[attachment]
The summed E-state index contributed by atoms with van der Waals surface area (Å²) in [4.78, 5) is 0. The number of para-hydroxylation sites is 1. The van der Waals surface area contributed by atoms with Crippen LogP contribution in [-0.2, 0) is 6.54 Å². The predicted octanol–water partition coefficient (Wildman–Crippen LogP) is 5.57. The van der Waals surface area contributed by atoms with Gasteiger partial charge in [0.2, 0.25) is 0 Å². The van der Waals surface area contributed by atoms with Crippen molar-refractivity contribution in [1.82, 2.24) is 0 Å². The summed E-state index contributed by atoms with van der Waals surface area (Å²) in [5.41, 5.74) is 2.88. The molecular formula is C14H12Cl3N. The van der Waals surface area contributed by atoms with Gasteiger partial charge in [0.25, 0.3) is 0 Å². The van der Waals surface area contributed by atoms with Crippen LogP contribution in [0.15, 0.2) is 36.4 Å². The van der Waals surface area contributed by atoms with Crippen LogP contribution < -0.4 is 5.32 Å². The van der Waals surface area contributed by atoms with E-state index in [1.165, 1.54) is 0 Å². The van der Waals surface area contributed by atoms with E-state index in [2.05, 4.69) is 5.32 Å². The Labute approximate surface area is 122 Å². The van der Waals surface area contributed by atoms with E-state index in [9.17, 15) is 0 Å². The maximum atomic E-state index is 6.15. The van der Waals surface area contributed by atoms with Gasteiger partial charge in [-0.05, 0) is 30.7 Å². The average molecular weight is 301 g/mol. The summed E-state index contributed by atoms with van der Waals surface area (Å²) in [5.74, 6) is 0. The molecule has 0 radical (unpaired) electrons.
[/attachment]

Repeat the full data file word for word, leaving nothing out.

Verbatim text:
The summed E-state index contributed by atoms with van der Waals surface area (Å²) in [4.78, 5) is 0. The number of para-hydroxylation sites is 1. The van der Waals surface area contributed by atoms with Crippen LogP contribution in [-0.2, 0) is 6.54 Å². The predicted octanol–water partition coefficient (Wildman–Crippen LogP) is 5.57. The van der Waals surface area contributed by atoms with Gasteiger partial charge in [0.2, 0.25) is 0 Å². The van der Waals surface area contributed by atoms with Crippen molar-refractivity contribution in [1.82, 2.24) is 0 Å². The summed E-state index contributed by atoms with van der Waals surface area (Å²) in [5.41, 5.74) is 2.88. The molecular formula is C14H12Cl3N. The van der Waals surface area contributed by atoms with Gasteiger partial charge in [0.25, 0.3) is 0 Å². The van der Waals surface area contributed by atoms with Crippen LogP contribution in [0.15, 0.2) is 36.4 Å². The van der Waals surface area contributed by atoms with Crippen LogP contribution < -0.4 is 5.32 Å². The van der Waals surface area contributed by atoms with E-state index in [1.165, 1.54) is 0 Å². The van der Waals surface area contributed by atoms with E-state index in [2.05, 4.69) is 5.32 Å². The Labute approximate surface area is 122 Å². The van der Waals surface area contributed by atoms with E-state index in [9.17, 15) is 0 Å². The maximum atomic E-state index is 6.15. The van der Waals surface area contributed by atoms with Gasteiger partial charge in [-0.05, 0) is 30.7 Å². The average molecular weight is 301 g/mol. The summed E-state index contributed by atoms with van der Waals surface area (Å²) in [5.74, 6) is 0. The molecule has 0 radical (unpaired) electrons.